Two years ago I posted this and the next morning -- without warning -- I had a stroke. So, today I celebrate two years of recovery. I am surrounded by love from family and friends. Truly, I am blessed. Some of the messages I received today include ...
"Your recovery is an inspiration to us all and a testament to your character and determination. You came back to life during my faith's celebration of the resurrection ... We are blessed by your presence in our lives."
"... From the bottom of my heart, I am overflowing with gratitude for your astonishing recovery ... Your forward momentum and your amazing mind are continuously inspiring. Love forever."
"Your recovery reveals your determination to continually fill our lives with your beautiful being. Lucky us!"
" ... Your story is of amazing resilience. What could have been isn't. What is ... is a beautiful, intelligent, sincere, loving, humorous, and caring person who happens to be my sister Bonni. ..."
When you hear the name “Raquel Welch,” you probably think of her in that famously babacious publicity shot. She’s standing on the beach in a busty, fur bikini. Volcanos are going off all over the place. The earth is parting. Mountains are falling. I’m talking about the action thriller, “One Million Years BC.”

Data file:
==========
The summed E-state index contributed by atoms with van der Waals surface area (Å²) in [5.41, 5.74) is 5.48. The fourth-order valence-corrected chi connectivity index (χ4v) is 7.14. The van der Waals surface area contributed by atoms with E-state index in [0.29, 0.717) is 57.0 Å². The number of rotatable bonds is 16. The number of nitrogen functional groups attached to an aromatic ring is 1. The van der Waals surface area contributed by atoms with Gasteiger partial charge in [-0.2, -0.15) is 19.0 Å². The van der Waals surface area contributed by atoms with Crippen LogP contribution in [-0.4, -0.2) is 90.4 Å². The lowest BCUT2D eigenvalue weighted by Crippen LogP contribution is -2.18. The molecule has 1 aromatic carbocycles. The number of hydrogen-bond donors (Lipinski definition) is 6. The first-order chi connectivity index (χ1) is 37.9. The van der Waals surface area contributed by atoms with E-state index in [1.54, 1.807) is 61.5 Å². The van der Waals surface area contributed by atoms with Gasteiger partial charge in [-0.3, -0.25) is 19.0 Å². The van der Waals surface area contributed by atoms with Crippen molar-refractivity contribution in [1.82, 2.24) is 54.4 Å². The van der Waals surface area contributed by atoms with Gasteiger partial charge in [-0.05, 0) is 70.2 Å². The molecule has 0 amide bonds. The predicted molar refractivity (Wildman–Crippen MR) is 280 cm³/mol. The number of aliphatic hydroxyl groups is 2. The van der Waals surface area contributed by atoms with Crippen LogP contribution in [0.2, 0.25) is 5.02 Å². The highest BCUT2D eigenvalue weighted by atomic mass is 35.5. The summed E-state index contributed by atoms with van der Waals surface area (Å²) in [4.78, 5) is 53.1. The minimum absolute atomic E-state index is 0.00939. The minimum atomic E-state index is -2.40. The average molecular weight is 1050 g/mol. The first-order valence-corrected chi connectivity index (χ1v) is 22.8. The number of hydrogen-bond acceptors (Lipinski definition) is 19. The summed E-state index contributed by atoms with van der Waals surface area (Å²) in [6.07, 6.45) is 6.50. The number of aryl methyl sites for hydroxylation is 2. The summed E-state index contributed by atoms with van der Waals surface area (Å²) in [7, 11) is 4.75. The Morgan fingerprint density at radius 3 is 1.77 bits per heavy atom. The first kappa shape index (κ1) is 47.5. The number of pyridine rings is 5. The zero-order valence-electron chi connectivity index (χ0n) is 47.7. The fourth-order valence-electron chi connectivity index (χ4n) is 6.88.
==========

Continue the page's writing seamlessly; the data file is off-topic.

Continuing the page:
When I say “Raquel Welch,” I think of something entirely different. I think of mayonnaise.
What’s the connection? Sit down and let me share a story about Beauty and
Sisters Bonni + Pamela holding Exhibitions I and II
I am a She Warrior Post-Stroke Survivor. I've worked hard to get to this point in my recovery.
What I see in this photo is me and my sister holding two newborn lambs. I also see the celebration of another springtime, more time to live and to toast good health, happiness, birth, and mirth.
I want to thank my 88-year old mother for giving birth to me, and then giving me a second chance to live on I-95 on that fateful Easter morning; to Janie and Joe for being my Good Samaritans; to my beloved family and friends for keeping vigil; to the doctors and nurses in ICU at Yale-New Haven Hospital, and to those at the acute in-patient unit at Phelps Memorial Hospital.
Here's to another springtime celebrating the birth of baby lambs!
We remembered our beloved father, David H. Kogen, on February 13. In 1986, I was in Alexandria, Virginia, working on a joint-marketing campaign, "Project Hometown America," for American Express Travel Related Services and United Way. Only weeks before, on January 28, Space Shuttle Challenger exploded 73 seconds after liftoff. My colleagues and I were stunned when we saw the traumatizing event on TV.
My mother called me on the morning of the 13th with the news: Daddy died playing tennis. A heart attack, right on the court. I screamed and ran into the ladies room. An older woman was in there and said, "Dear, do you need a hug?" I told her I was fine. Why didn't I let her hug me? I was far from fine. I just got word that my father died.
Here is a photo of me and my sister (left) with our father. Pamela and I are adorably outfitted in twin sailor dresses sewn by our mother. (Click here for "Fall 1966: The Cool and Groovy Look".) At the bottom of the shot, there's a peek of my white gloves. We had to wear them because of germs.
My father was a true gentleman. Smart, funny, thoughtful ... and see how much he loved his girls?